The tabled bylaw will limit certain property owners from running a short- term rental or Airbnb, Burcombe continued, which also ruffled some feathers leading up to the register. However, the mayor believes that there was a lot of confusion among residents signing the petition.
He said people had been misinformed or misguided when they were told to add their signature. There were a lot of people who showed up under the impression that they were about to sign a document that would keep Airbnb properties intact in the town, Burcombe noted.
“Well I mean the group fighting against it, they’re fighting it for their own little sector there. They don’t involve the whole population. A lot of people that I’ve met after the register, over the last three days, they thought they were signing a register because they were for Airbnb,” he said.
Jessica Brown, a real estate broker in the region and an Airbnb owner in Knowlton, told The Record that the new bylaw, whether it passes or not, will have no impact on her short- term rental property because it’s in a commercial zone. And she has never really had any issues.
“We’re very hands-on, we always have been, and we try to be careful about who we rent to. We’re right in the village, I don’t want to have a problem, and we’re really clear about that at the outset […] this is a home away from home, this is not meant to be a hotel room,” said Brown.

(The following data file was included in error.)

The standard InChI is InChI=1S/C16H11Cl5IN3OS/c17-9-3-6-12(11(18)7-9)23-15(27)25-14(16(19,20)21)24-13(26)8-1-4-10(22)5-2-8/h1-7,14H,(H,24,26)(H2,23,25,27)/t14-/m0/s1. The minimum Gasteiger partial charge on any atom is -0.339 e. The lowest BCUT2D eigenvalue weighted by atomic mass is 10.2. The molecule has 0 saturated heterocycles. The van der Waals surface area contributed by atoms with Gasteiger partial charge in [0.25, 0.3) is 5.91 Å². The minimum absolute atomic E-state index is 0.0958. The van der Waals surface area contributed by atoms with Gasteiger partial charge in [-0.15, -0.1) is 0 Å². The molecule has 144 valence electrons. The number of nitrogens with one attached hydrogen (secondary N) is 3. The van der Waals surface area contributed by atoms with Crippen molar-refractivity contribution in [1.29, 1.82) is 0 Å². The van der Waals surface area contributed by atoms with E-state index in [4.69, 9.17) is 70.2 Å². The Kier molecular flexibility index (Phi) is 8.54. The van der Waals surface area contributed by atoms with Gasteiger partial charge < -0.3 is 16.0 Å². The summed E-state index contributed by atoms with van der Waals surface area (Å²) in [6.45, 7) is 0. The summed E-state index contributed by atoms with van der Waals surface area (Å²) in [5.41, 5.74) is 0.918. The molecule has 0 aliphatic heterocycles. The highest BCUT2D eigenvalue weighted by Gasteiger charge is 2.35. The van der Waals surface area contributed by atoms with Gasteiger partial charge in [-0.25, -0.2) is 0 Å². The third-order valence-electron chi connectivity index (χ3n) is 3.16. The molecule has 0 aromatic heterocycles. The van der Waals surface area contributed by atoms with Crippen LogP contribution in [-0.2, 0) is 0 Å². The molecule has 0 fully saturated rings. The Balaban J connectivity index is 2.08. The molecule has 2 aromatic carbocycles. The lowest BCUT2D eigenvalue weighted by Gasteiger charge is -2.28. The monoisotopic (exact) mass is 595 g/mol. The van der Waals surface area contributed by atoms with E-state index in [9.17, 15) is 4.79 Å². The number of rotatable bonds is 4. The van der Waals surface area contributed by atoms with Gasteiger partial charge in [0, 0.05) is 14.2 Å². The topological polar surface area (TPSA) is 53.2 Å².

If people have a problem with Airbnb or short-term rental properties, in general, it’s because the owners are not vetting the renters properly, she continued. Brown said that in the nine years since she listed her Airbnb, there has only been a couple of questionable tenants.
When she hears people arguing about the housing crisis in Quebec and in the municipality, and how a sweeping Airbnb bylaw might impact the future existence of the town, Brown can only hold her tongue for so long. The housing crisis started 20 years ago, she explained.
“There was a lack of affordable housing in our municipality, as in many municipalities, and I think there were opportunities at that point for the municipality to start getting involved in making sure that there was housing for people, and they didn’t,” said Brown.
The bylaw opposition group should not be actively stopping people from buying short-term rental properties just because the town failed to address its infrastructure problem for decades, even though everyone knew a housing crisis was just around the corner, she continued.
And limiting Airbnb to a certain square footage isn’t the solution, either, Brown said, adding it doesn’t make much sense. If it does go to a referendum, she wonders how the town will frame the question on the ballot. She also noted that the town doesn’t have many hotel options.
“I don’t actually really love the fact that they’re going to now curtail those people who bought a secondary home and are financing it through short-term rentals, and blaming them for it. I think that short-term rentals are a good thing for tourism,” Brown told The Record.